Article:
If you’re like most Americans, you have children that you need to consider when making your disaster preparation plans. If not children, then you likely have grandchildren nearby. The point is that you have little people (as in pre-adults) who need your help in making sure that they are safe in a disaster situation. How do you prepare when you have these kids nearby (even in your house)?
The first thing to do is to involve your kids in the process. Kids love to help, and what better way for them to learn how to survive and be safe in a disaster than to help you with that prepping process? You’ll be able to teach them how to gather food, how to find or build shelter, how to ensure water safety and basic sanitation. In short, involving them in the prepping process, may be one of the greatest gifts that you ever give to them.
What else do you need to do? Vince Tuscano says that you need to take into consideration your child’s emotional health in preparing for a disaster. Tuscano writes,
If nothing else, it’s your responsibility as a parent to keep your child safe. And the first way to do that is to tell them they’re safe. Offering hugs and security is your job. So when you sit your child down, make sure he knows that you will do everything you can to keep him as safe as he is, always. During natural disasters, things can always get out of hand. But your kids will feel confident knowing that you’re doing your best for them.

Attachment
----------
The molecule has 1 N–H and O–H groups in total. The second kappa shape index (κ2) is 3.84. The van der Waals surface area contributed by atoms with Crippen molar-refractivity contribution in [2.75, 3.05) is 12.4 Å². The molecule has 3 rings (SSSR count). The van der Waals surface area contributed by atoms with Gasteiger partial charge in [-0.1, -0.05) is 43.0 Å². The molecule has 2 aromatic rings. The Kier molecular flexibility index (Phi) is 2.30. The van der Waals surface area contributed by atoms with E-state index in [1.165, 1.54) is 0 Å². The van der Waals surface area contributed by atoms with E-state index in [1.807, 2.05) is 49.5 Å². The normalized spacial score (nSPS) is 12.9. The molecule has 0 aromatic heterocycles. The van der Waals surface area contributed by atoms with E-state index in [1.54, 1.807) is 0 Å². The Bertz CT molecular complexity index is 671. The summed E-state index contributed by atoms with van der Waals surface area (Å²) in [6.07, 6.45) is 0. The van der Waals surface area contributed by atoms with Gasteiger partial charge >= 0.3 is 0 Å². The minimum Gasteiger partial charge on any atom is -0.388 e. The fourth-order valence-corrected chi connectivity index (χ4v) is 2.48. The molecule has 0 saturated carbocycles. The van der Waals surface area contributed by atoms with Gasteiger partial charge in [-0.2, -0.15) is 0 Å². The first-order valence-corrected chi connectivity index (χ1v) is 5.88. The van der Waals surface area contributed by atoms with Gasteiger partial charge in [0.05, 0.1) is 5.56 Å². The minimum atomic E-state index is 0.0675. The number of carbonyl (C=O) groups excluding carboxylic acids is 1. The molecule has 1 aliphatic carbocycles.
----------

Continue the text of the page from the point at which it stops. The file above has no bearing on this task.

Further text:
Why is this so important? Because human beings tend to shut down when emotionally overwhelmed. If your kids feel safe and feel that you are doing the best things for them, then they are more likely to be able to handle the idea of going through a disaster, and, in this way, you enable them to take the actions that they need to take.
Beyond these basics, you need to make sure that your kids know their contact information. God forbid that they might get separated from you, but, if they do, they need to know how to reach you (assuming that mobile phones systems are active). Have them memorize this information. It’s better safe than sorry.
So, the short answer to the question is, yes, you can prep with kids. You just have to take their needs into consideration while you do it.